Preparing for War
Mark Blumenthal, Mystery Pollster, scratches around in the archives and finds
... that Democrats reacted to September 11 just like Republicans did, ready to lock and load all the way to Kabul. Well, no kidding. One thing that's interesting to note, though, is that the post-9/11 situation was fairly unique in that we actually had
someone to go to war with. After a terrorist attack that left a lot of people wanting to smash and pulverize something back into the Stone Age, it just so happened that there actually was
a country we got to go smash and pulverize—a concurrence which, I think, helped George Bush maintain his fantastically high ratings through late 2001 and all through 2002. It was obviously quite satisfying for a lot of people to invade Afghanistan in a way that it wouldn't have been satisfying to hand out indictments or send the CIA off on secret terrorist-hunting missions. But what if there hadn't been an Afghanistan to smash up? Things would've been trickier.
Initially, of course, the Bush administration tried to negotiate with the Taliban and get them to turn over bin Laden, Zawihiri, Abu Zubaydah, and the rest. That didn't work, but if it had
worked, and bin Laden had been handed over on a silver platter, there may not have been an invasion at all—judging by Richard Clarke's Against All Enemies
, Rumsfeld wasn't all that excited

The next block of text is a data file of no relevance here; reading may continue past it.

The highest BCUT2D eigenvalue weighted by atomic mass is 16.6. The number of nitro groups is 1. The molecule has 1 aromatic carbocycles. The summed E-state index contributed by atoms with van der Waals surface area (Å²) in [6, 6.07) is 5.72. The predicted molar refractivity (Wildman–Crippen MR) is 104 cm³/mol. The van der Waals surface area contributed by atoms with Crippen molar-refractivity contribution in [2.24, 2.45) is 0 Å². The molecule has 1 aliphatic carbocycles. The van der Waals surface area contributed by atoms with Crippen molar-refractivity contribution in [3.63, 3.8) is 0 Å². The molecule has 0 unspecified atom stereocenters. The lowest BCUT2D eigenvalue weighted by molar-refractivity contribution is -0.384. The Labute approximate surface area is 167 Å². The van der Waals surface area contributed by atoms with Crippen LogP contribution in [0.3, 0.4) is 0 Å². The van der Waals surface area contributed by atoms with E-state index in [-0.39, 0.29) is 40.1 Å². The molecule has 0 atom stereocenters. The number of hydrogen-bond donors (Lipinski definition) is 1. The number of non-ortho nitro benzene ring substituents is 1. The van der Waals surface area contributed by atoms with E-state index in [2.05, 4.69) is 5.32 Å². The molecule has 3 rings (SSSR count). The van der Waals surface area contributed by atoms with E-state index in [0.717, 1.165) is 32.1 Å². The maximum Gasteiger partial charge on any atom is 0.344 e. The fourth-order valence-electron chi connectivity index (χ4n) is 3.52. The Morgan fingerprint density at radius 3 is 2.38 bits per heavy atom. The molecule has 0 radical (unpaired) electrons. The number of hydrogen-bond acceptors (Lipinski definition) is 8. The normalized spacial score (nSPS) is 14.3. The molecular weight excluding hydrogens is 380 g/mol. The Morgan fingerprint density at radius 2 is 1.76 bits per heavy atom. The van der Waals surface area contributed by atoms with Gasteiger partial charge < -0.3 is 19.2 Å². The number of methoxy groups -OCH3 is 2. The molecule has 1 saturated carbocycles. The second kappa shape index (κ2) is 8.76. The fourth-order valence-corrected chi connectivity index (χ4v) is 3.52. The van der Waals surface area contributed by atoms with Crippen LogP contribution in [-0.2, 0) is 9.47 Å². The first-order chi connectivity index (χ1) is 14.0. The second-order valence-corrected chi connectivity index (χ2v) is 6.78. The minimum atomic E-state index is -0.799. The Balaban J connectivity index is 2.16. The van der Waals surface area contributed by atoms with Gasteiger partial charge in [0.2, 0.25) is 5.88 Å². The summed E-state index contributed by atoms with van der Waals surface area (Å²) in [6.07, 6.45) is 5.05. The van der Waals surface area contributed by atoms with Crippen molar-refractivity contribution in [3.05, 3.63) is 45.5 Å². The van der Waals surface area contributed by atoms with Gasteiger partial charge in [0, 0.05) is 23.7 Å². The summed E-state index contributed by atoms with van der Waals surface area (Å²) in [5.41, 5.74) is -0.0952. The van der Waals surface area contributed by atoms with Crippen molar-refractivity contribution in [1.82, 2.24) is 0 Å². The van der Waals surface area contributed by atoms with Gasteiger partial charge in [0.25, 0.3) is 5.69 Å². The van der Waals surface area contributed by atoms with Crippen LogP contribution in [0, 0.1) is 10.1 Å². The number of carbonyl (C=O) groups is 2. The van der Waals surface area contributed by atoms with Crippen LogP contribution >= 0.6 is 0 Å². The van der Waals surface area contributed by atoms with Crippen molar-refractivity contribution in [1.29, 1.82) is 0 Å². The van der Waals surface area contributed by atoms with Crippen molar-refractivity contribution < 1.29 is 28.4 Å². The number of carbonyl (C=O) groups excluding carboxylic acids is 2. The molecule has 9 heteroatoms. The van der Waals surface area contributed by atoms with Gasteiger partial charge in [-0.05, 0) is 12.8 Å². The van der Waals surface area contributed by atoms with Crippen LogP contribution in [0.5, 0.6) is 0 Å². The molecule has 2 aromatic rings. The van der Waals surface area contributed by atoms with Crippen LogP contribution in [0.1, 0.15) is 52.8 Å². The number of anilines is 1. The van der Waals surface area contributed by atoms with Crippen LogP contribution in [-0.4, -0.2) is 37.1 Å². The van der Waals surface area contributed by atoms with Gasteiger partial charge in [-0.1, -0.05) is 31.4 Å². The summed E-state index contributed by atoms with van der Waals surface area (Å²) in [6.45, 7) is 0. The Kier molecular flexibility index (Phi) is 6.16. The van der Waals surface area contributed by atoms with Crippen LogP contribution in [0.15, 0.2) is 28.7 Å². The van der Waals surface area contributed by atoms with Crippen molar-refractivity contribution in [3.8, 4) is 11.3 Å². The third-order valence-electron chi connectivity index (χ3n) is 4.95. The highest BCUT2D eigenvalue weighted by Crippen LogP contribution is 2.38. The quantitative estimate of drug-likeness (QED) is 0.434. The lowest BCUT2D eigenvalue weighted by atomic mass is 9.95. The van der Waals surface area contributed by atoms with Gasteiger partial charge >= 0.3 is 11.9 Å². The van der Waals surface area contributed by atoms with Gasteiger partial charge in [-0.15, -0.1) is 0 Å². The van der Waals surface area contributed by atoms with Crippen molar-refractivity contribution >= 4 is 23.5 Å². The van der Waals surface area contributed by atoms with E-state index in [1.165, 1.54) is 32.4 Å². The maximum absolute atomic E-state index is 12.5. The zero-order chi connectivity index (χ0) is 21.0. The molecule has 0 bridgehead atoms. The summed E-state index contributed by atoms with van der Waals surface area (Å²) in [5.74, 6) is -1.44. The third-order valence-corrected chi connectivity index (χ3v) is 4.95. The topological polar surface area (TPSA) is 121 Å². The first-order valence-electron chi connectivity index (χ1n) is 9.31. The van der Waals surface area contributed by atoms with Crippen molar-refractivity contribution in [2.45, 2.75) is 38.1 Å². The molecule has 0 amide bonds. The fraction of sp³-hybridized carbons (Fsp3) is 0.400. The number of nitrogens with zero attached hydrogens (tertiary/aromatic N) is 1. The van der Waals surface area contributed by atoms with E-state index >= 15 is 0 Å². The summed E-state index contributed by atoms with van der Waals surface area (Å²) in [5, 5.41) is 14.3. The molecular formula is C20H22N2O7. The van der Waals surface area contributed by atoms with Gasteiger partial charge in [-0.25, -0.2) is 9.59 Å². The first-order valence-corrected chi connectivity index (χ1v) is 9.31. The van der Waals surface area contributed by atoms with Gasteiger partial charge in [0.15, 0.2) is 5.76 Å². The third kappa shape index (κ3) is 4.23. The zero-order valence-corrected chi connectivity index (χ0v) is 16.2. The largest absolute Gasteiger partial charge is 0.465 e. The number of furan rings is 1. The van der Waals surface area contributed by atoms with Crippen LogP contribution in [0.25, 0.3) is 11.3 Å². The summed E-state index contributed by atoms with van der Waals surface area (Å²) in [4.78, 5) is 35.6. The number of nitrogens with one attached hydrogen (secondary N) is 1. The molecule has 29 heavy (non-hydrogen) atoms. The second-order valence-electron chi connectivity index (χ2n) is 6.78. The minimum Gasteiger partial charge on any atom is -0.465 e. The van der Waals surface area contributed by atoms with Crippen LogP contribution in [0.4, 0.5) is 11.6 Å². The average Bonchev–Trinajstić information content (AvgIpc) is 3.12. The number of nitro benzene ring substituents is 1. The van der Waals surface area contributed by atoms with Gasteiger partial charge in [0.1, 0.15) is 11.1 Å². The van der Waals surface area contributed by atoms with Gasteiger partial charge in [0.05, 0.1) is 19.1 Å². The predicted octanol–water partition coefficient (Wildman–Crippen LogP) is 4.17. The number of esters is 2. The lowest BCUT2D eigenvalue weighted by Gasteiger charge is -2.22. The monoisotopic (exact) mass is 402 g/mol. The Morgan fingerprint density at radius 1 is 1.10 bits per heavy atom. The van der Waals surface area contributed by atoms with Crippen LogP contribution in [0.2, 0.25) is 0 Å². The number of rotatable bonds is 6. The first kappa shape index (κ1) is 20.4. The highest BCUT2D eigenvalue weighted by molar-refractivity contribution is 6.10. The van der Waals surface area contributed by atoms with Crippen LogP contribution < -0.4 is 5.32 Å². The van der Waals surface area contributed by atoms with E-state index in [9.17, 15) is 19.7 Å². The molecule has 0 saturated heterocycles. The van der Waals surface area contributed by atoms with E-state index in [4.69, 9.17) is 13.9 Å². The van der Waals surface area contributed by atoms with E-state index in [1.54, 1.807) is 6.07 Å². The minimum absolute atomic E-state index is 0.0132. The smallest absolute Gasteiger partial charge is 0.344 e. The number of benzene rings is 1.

about attacking Afghanistan in the first place—and instead the U.S. would've been sitting around handing out indictments and prosecuting terrorists. True, there still would've been some
military action: the U.S. would have almost certainly bombed more al-Qaeda camps in the region, and the Taliban likely would've collapsed eventually after alienating
all those Islamic militants it had been counting on to fight the Northern Alliance. But the whole thing might've been much less than the full-scale war we actually got.
Now it's true that indictments and precision attacks on bases wouldn't have been enough for Rumsfeld, Wolfowitz, Cheney, etc., and in our alternate universe, after the bin Laden trial finished, the administration would have likely fired up the war machine and trained its sights on Saddam Hussein. On the other hand, without a successful Afghanistan invasion under his belt, the president would have had a much harder time making the case that we could succeed against Iraq. The stunning and rapid defeat of the Taliban really was pretty decisive in convincing people that war was no big deal—and much of that credit, as I've said before, goes to Bush, who pushed hard for a seemingly-impossible invasion before winter set in, and avoided getting bogged down by NATO. A more cautious president like Al Gore, I think, might have waited until spring of 2002 to invade, at which point he would have had less public support, and probably a more difficult war to fight on the ground. And that would have meant no Iraq, for sure.
But back to the point: a lot of the unity surrounding the Afghanistan campaign came from the fact that it was a very clear and obvious thing to do in response to 9/11 (although the country was still considered the "graveyard of empires", etc., and few thought the invasion would be easy). We simply didn't have to weigh the dilemmas of, say, attacking a nuclear-armed Pakistan—if Musharraf had been held responsible there would have been much
less of a popular consensus behind our next move. That holds true today, I think: if there's another terrorist attack tomorrow, there's not going to be an Afghanistan to attack—even Syria and Iran will be tricky—and without the obvious war option handy, there will be, I think, much less agreement on what to do.